History of UKIP, Put Simply


By Managing Director Matt Gillow

The United Kingdom Independence Party (UKIP) is a right-wing, ‘populist’ party, currently run by Paul Nuttall. At the time of writing (April 2017) it has no members of parliament, Douglas Carswell (it’s only MP) having recently stepped aside to serve as an independent. However, UKIP is thrice represented in the House of Lords and has twenty MEP’s – though these positions will cease to exist as and when the UK leaves the European Union.

UKIP was formed in 1991, as the Anti-Federalist League, by historian Alan Sked. Two years later, in 1993, it was renamed UKIP. Originally founded as a single issue party – to take the United Kingdom out of the European Union. Until 1997, it was eclipsed by the ‘Referendum Party,’ until the latter dissolved and Nigel Farage ousted Alan Sked as leader. Under Farage, UKIP began to develop a wider policy platform – including generally traditional views on policy such as LGBT rights, and a staunch anti-open border stance.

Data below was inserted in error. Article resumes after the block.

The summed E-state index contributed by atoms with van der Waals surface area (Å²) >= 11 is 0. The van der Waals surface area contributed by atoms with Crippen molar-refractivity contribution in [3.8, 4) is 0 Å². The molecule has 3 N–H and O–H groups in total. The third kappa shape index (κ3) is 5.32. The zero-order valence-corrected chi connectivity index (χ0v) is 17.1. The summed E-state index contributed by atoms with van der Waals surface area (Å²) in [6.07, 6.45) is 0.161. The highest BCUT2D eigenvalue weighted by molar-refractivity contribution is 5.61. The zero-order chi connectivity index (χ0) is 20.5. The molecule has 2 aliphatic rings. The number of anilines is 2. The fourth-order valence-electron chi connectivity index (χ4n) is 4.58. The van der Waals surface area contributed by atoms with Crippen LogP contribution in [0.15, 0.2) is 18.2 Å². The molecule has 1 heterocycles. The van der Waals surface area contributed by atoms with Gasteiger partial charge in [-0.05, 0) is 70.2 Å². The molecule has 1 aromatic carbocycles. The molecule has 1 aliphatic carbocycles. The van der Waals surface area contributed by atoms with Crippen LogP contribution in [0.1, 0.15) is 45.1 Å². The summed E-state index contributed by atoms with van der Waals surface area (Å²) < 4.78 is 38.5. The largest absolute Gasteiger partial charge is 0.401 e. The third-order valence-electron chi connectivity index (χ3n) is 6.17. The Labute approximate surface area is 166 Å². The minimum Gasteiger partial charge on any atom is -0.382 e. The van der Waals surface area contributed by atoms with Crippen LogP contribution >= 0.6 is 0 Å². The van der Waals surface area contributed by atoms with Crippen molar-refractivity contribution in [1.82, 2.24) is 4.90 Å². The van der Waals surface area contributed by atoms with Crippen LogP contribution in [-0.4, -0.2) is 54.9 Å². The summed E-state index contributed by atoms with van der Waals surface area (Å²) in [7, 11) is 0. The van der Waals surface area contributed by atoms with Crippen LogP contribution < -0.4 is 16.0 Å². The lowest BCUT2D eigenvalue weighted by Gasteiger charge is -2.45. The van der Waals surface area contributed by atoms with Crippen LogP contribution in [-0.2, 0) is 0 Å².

UKIP often gets a bad rap in the press – and scandals on race and homosexuality plague them. This is potentially thanks to Sked, who, upon being ousted from his leadership, left the party claiming that it had been infiltrated by racists and BNP ‘spies.’

The party is loved and hated in equal measure for its key role in taking the United Kingdom out of the European Union in the 2016 referendum. UKIP’s pressure on then-Prime Minister David Cameron to stage a referendum, and its subsequent campaign, is cited by many intellectuals and journalists as imperative to the eventual result. However, since then – it is argued that UKIP has suffered from an identity crisis, particularly with Paul Nuttall replacing Farage as leader; a recent TalkPolitics poll saw 84% of those surveyed say that, since Brexit, UKIP was now obsolete and irrelevant. Despite this, the UKIP support continues to claim that it remains relevant to modern politics, and indeed saw a surge of initial support in February’s Stoke by-election – though the seat was ultimately retained by Labour.

Image rights: Euro Realist Newsletter @ Flickr

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